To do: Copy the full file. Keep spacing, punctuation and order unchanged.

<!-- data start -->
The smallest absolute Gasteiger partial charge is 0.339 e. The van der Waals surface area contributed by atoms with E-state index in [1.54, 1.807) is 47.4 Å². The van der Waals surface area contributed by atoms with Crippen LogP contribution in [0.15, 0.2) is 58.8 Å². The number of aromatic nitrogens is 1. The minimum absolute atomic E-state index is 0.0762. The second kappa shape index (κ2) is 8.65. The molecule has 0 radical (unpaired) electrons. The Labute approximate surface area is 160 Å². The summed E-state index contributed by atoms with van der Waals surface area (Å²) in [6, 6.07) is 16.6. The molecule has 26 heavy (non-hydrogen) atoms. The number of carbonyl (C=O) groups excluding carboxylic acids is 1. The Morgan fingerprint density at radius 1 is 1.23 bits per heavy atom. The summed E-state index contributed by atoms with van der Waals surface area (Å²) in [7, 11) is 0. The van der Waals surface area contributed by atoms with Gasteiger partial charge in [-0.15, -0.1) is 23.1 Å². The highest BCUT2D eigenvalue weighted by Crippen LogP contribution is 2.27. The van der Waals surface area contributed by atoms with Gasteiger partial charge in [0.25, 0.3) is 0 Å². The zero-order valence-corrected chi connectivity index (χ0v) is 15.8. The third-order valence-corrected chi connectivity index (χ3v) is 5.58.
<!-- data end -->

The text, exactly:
The smallest absolute Gasteiger partial charge is 0.339 e. The van der Waals surface area contributed by atoms with E-state index in [1.54, 1.807) is 47.4 Å². The van der Waals surface area contributed by atoms with Crippen LogP contribution in [0.15, 0.2) is 58.8 Å². The number of aromatic nitrogens is 1. The minimum absolute atomic E-state index is 0.0762. The second kappa shape index (κ2) is 8.65. The molecule has 0 radical (unpaired) electrons. The Labute approximate surface area is 160 Å². The summed E-state index contributed by atoms with van der Waals surface area (Å²) in [6, 6.07) is 16.6. The molecule has 26 heavy (non-hydrogen) atoms. The number of carbonyl (C=O) groups excluding carboxylic acids is 1. The Morgan fingerprint density at radius 1 is 1.23 bits per heavy atom. The summed E-state index contributed by atoms with van der Waals surface area (Å²) in [7, 11) is 0. The van der Waals surface area contributed by atoms with Gasteiger partial charge in [-0.15, -0.1) is 23.1 Å². The highest BCUT2D eigenvalue weighted by Crippen LogP contribution is 2.27. The van der Waals surface area contributed by atoms with Gasteiger partial charge in [0.25, 0.3) is 0 Å². The zero-order valence-corrected chi connectivity index (χ0v) is 15.8. The third-order valence-corrected chi connectivity index (χ3v) is 5.58.